The rare earth elements (REE) are fifteen elements with atomic numbers 57 through 71, from lanthanum to lutetium ('lanthanides'), plus yttrium (39), which is chemically similar to the lanthanide elements and thus typically included with the rare earth elements. Although industrial demand for these elements is relatively small in tonnage terms, they are essential for a diverse and expanding array of high-technology applications. REE-containing magnets, metal alloys for batteries and light-weight structures, and phosphors are essential for many current and emerging alternative energy technologies, such as electric vehicles, energy-efficient lighting, and wind power. REE are also critical for a number of key defense systems and other advanced materials.
Section 843 of the National Defense Authorization Act for Fiscal Year 2010, Public Law 111-84, directs the Comptroller General to complete a report on REE materials in the defense supply chain. The Office of Industrial Policy, in collaboration with other U.S. Government agencies, has initiated (in addition to this report) a detailed study of REE. This latter study will assess the Department of Defense's use of REE, as well as the status and security of domestic and global supply chains. That study will also address vulnerabilities in the supply chain and recommend ways to mitigate any potential risks of supply disruption. To help conduct this study, the Office of Industrial Policy asked the U.S. Geological Survey (USGS) to report on domestic REE reserves and resources in a global context. To this end, the enclosed report is the initial USGS contribution to assessing and summarizing the domestic REE resources in a global perspective.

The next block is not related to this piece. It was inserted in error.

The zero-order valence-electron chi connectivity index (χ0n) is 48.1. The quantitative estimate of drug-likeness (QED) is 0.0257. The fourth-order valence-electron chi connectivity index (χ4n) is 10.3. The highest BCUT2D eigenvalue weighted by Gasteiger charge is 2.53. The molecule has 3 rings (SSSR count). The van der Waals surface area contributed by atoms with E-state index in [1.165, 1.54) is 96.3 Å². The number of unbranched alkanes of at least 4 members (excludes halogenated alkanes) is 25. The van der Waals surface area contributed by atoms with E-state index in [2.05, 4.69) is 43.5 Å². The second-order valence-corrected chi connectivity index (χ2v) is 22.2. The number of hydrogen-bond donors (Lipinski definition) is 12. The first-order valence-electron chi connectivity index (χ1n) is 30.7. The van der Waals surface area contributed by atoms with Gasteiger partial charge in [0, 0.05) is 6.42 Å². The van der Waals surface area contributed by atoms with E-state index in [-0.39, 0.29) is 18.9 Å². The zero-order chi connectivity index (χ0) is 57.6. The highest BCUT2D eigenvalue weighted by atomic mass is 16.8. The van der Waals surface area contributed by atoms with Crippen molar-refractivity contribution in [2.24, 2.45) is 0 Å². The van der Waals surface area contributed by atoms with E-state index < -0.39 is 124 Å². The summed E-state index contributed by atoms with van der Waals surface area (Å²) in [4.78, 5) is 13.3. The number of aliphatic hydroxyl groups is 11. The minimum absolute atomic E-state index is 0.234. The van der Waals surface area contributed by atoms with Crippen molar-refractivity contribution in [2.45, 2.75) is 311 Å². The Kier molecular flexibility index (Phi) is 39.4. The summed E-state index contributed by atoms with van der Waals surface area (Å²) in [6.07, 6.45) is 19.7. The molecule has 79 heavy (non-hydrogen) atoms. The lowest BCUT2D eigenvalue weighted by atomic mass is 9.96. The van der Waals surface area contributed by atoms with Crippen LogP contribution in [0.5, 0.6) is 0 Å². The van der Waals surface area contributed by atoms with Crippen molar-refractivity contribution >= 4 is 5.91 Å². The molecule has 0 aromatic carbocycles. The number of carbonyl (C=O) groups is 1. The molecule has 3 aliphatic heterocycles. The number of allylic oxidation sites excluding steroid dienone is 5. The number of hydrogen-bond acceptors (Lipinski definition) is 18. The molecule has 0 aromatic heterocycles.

In 2009, the Mineral Resources Program of the USGS organized a new project under the title Minerals at Risk and For Emerging Technologies in order to evaluate mineral resource and supply issues of rare metals that are of increasing importance to the national economy. Leaders and members of this project, with the assistance of the USGS National Minerals Information Center, prepared the enclosed USGS report on domestic REE resources. The USGS Mineral Resources Program has investigated domestic and selected foreign REE resources for many decades, and this report summarizes what has been learned from this research. The USGS National Minerals Information Center (formerly Minerals Information Team) has monitored global production, trade, and resources for an equally long period and is the principal source of statistics used in this report.
The objective of this study is to provide a nontechnical overview of domestic reserves and resources of REE and possibilities for utilizing those resources. At the present time, the United States obtains its REE raw materials from foreign sources, almost exclusively from China. Import dependence upon a single country raises serious issues of supply security. In a global context, domestic REE resources are modest and of uncertain value; hence, available resources in traditional trading partners (such as Canada and Australia) are of great interest for diversifying sources of supply. This report restates basic geologic facts about REE relevant to assessing security of supply, followed by a review of current United States consumption and imports of REE, current knowledge of domestic resources, and possibilities for future domestic production. Further detail follows in a deposit-by-deposit review of the most significant domestic REE deposits (see index map). Necessary steps to develop domestic resources are discussed in a separate section, leading into a review of current domestic exploration and a discussion of the value of a future national mineral resource assessment of REE. The report also includes an overview of known global REE resources and discusses the reliability of alternative foreign sources of REE.